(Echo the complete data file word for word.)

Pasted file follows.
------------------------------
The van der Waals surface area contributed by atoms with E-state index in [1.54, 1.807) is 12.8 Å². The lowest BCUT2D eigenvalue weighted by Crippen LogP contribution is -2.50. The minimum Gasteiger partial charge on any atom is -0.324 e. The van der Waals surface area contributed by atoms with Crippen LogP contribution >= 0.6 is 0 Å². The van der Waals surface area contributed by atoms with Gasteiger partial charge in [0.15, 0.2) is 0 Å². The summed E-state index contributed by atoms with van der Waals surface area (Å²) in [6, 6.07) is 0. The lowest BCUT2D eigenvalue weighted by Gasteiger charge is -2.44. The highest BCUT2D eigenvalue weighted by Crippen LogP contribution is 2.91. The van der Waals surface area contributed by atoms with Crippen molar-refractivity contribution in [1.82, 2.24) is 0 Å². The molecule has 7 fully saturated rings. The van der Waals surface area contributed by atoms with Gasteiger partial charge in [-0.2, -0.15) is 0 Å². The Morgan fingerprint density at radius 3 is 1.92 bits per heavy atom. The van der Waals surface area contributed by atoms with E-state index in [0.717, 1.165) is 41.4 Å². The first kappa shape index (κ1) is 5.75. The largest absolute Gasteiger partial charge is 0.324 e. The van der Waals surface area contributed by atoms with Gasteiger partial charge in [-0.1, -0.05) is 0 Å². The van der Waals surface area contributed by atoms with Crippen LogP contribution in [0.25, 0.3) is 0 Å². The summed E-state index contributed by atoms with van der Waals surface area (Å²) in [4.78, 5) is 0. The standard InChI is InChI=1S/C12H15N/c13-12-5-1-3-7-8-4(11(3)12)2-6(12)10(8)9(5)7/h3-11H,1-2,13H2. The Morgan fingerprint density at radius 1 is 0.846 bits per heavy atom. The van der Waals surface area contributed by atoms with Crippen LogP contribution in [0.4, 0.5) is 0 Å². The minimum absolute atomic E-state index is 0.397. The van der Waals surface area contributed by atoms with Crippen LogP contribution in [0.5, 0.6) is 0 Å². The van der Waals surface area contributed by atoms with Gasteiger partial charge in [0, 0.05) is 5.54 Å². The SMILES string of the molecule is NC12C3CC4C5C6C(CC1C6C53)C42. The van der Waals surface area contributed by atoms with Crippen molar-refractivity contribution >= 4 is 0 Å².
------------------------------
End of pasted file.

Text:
The van der Waals surface area contributed by atoms with E-state index in [1.54, 1.807) is 12.8 Å². The lowest BCUT2D eigenvalue weighted by Crippen LogP contribution is -2.50. The minimum Gasteiger partial charge on any atom is -0.324 e. The van der Waals surface area contributed by atoms with Crippen LogP contribution >= 0.6 is 0 Å². The van der Waals surface area contributed by atoms with Gasteiger partial charge in [0.15, 0.2) is 0 Å². The summed E-state index contributed by atoms with van der Waals surface area (Å²) in [6, 6.07) is 0. The lowest BCUT2D eigenvalue weighted by Gasteiger charge is -2.44. The highest BCUT2D eigenvalue weighted by Crippen LogP contribution is 2.91. The van der Waals surface area contributed by atoms with Crippen molar-refractivity contribution in [1.82, 2.24) is 0 Å². The molecule has 7 fully saturated rings. The van der Waals surface area contributed by atoms with Gasteiger partial charge in [-0.2, -0.15) is 0 Å². The Morgan fingerprint density at radius 3 is 1.92 bits per heavy atom. The van der Waals surface area contributed by atoms with E-state index in [0.717, 1.165) is 41.4 Å². The first kappa shape index (κ1) is 5.75. The largest absolute Gasteiger partial charge is 0.324 e. The van der Waals surface area contributed by atoms with Gasteiger partial charge in [-0.1, -0.05) is 0 Å². The van der Waals surface area contributed by atoms with Crippen LogP contribution in [0.25, 0.3) is 0 Å². The summed E-state index contributed by atoms with van der Waals surface area (Å²) in [4.78, 5) is 0. The standard InChI is InChI=1S/C12H15N/c13-12-5-1-3-7-8-4(11(3)12)2-6(12)10(8)9(5)7/h3-11H,1-2,13H2. The Morgan fingerprint density at radius 1 is 0.846 bits per heavy atom. The van der Waals surface area contributed by atoms with Crippen LogP contribution in [0.4, 0.5) is 0 Å². The minimum absolute atomic E-state index is 0.397. The van der Waals surface area contributed by atoms with Crippen LogP contribution in [0.5, 0.6) is 0 Å². The van der Waals surface area contributed by atoms with Gasteiger partial charge in [0, 0.05) is 5.54 Å². The SMILES string of the molecule is NC12C3CC4C5C6C(CC1C6C53)C42. The van der Waals surface area contributed by atoms with Crippen molar-refractivity contribution >= 4 is 0 Å².